earned in 1982, or $25,190.00, against Petitioner's capital indebtedness expense of $14,257.00. DPW thus disallowed any reimbursement to Petitioner for its 1981 and 1982 capital indebtedness expense.
Petitioner appealed DPW's audits of its 1981 and 1982 cost reports to the Office of Hearings and Appeals. The hearing examiner recommended that DPW find the offset and denial of reimbursement proper. The Office of Hearings and Appeals adopted the recommendation in its entirety, denying Petitioner's appeal. The instant appeal followed.
The facts pertaining to the case before us are undisputed. The sole question we are faced with is whether, under its guidelines and procedures for provider reimbursement, DPW may offset a provider's interest expense on capital indebtedness by a percentage of investment income earned by a parent corporation.
Our scope of review from a DPW determination is limited to determining whether the adjudication is supported by substantial evidence, is in accordance with applicable law, or whether constitutional rights were violated. Harston Hall Nursing and Convalescent Home, Inc. v. Department of Public Welfare, 99 Pa. Commonwealth Ct. 475, 513 A.2d 1097 (1986). DPW is the agency charged with overseeing the Program. As such, its interpretations of the regulations concerning reimbursable expense is controlling unless plainly erroneous or inconsistant with the underlying statute. Department of Public Welfare v. Forbes Health Systems, 492 Pa. 77, 422 A.2d 480 (1980).
The hearing examiner found that Petitioner and its parent, Nursecare, maintained separate corporate existences,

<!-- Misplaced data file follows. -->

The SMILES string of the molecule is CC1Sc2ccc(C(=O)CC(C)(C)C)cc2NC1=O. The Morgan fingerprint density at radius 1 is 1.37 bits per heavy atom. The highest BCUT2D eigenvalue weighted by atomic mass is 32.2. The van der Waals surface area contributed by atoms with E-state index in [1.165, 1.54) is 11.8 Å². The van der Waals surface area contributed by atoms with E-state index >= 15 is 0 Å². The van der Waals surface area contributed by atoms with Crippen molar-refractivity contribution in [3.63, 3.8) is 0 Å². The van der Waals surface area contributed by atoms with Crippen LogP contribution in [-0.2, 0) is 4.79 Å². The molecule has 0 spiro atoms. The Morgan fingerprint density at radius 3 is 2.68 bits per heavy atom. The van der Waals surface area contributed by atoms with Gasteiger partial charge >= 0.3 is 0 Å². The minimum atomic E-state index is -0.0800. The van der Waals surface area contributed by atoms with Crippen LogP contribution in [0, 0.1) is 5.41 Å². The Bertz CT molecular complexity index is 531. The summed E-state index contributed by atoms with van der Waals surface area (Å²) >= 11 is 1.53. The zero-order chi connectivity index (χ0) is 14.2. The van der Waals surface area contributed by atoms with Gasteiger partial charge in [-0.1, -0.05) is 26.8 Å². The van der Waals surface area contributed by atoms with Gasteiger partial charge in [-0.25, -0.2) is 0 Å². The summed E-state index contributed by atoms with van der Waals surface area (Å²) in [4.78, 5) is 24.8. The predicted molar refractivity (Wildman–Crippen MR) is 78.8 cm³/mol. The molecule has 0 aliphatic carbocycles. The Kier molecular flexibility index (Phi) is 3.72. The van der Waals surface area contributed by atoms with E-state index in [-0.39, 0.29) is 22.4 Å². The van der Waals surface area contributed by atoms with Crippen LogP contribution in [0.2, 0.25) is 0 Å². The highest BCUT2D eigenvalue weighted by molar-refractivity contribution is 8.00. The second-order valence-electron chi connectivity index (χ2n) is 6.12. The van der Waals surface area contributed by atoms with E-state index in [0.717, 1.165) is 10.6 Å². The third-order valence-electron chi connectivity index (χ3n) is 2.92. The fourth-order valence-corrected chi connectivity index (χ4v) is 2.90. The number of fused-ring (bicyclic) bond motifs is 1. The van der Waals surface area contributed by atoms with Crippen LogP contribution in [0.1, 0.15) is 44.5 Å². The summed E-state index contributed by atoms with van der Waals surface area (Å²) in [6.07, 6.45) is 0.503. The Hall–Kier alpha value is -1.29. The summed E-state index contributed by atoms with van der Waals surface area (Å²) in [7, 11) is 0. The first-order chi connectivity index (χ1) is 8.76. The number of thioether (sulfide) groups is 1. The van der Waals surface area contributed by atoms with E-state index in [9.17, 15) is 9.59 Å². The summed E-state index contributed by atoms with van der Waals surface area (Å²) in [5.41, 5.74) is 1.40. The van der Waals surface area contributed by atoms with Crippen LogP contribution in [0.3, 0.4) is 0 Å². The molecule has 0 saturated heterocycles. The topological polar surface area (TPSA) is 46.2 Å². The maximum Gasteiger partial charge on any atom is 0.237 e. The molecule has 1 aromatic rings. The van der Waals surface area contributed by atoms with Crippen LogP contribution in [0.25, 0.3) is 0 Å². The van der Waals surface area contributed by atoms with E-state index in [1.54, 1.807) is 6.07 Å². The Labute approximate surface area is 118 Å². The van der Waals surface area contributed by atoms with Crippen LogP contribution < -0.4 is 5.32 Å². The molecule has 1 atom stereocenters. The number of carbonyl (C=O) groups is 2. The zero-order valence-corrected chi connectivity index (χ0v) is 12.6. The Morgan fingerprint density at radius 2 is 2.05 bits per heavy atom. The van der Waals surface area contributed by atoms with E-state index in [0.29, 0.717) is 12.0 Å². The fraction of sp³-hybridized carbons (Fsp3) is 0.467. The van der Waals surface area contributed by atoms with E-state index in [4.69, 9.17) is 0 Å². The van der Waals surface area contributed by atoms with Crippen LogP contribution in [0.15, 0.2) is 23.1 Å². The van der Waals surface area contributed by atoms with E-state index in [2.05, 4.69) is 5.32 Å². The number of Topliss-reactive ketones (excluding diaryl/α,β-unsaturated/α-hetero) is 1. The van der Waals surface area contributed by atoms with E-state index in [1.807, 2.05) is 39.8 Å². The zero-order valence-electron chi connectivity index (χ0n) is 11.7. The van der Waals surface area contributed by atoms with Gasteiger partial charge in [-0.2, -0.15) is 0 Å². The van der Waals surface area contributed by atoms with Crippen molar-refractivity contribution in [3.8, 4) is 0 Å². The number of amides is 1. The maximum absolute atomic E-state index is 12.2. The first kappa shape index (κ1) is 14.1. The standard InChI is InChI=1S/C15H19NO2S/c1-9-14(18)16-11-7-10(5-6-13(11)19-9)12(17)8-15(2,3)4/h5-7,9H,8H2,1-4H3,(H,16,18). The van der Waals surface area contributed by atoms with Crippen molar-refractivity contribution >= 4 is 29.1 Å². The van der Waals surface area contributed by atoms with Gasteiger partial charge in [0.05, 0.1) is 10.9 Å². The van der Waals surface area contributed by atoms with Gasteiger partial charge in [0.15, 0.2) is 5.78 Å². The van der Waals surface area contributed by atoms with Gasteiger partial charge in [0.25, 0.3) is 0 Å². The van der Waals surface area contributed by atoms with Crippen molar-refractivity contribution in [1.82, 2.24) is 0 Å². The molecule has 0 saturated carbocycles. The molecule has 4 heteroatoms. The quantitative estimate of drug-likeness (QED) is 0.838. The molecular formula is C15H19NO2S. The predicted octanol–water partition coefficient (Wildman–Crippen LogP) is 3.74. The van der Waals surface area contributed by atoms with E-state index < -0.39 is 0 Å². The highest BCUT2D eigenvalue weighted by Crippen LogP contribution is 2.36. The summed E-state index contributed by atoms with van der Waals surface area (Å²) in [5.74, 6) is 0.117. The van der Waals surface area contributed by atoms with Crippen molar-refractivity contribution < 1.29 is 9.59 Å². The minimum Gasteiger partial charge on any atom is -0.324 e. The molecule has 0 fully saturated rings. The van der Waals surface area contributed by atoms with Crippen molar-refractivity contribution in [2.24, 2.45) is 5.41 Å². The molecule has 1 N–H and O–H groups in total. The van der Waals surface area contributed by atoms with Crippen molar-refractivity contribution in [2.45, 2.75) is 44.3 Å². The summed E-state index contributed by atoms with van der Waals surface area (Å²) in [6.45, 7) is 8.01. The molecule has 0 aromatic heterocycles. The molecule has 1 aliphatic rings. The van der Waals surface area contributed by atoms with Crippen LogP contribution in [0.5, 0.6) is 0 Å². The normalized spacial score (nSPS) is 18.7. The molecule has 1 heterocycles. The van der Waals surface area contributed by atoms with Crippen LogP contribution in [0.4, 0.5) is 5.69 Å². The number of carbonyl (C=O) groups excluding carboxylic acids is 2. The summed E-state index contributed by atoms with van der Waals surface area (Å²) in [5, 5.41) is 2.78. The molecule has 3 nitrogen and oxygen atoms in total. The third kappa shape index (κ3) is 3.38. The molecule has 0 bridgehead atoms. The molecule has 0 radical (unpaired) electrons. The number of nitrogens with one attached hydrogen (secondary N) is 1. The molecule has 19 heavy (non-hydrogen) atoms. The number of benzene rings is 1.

[ 110 Pa. Commw. Page 45]
each having their own corporate offices, directors, and officers. Petitioner's board of directors consists of two individuals who are also directors of Nursecare's five member board. Petitioner's President, James F. Hubbert, is also President of Nursecare. The hearing examiner found further that, Petitioner was permitted to claim, on its 1981 and 1982 cost reports, certain costs incurred by Nursecare which were properly attributed to Petitioner.
Pennsylvania's reimbursement procedures are contained in the Manual for Allowable Cost Reimbursement for Skilled Nursing and Intermediate Care Facilities (Manual).*fn8 Section IV(D)(10)(e) of the Manual, known as the "offset rule", provides as follows:
Interest expense reduced by investment income, except when the investment income is derived from gifts or grants which are restricted by the donor and which are accounted for separately from other funds, will be recognized.
Petitioner contends that the term "investment income" in Section IV(D)(10)(e) refers to income of the provider only and therefore DPW improperly offset a portion of Nursecare's investment income against Petitioner's capital indebtedness expense.
DPW is to determine provider reimbursement in accordance with its Manual and the federal Medicare Provider Reimbursement Manual contained in the Health Insurance Manual (HIM-15),*fn9 except where the two differ. In such case, DPW is to follow the Manual,
[ 110 Pa. Commw. Page 4610]
Pa. B. 3107 (1980).*fn10 As the Manual does not specify what investment income is to be offset, we must refer to HIM-15.
Petitioner does not contest DPW's contention that as a subsidiary of Nursecare it is subject to the "home office"*fn11 provisions contained in HIM-15. Section 2150.3(E) of HIM-15, as it appeared in 1981 and 1982, stated as follows: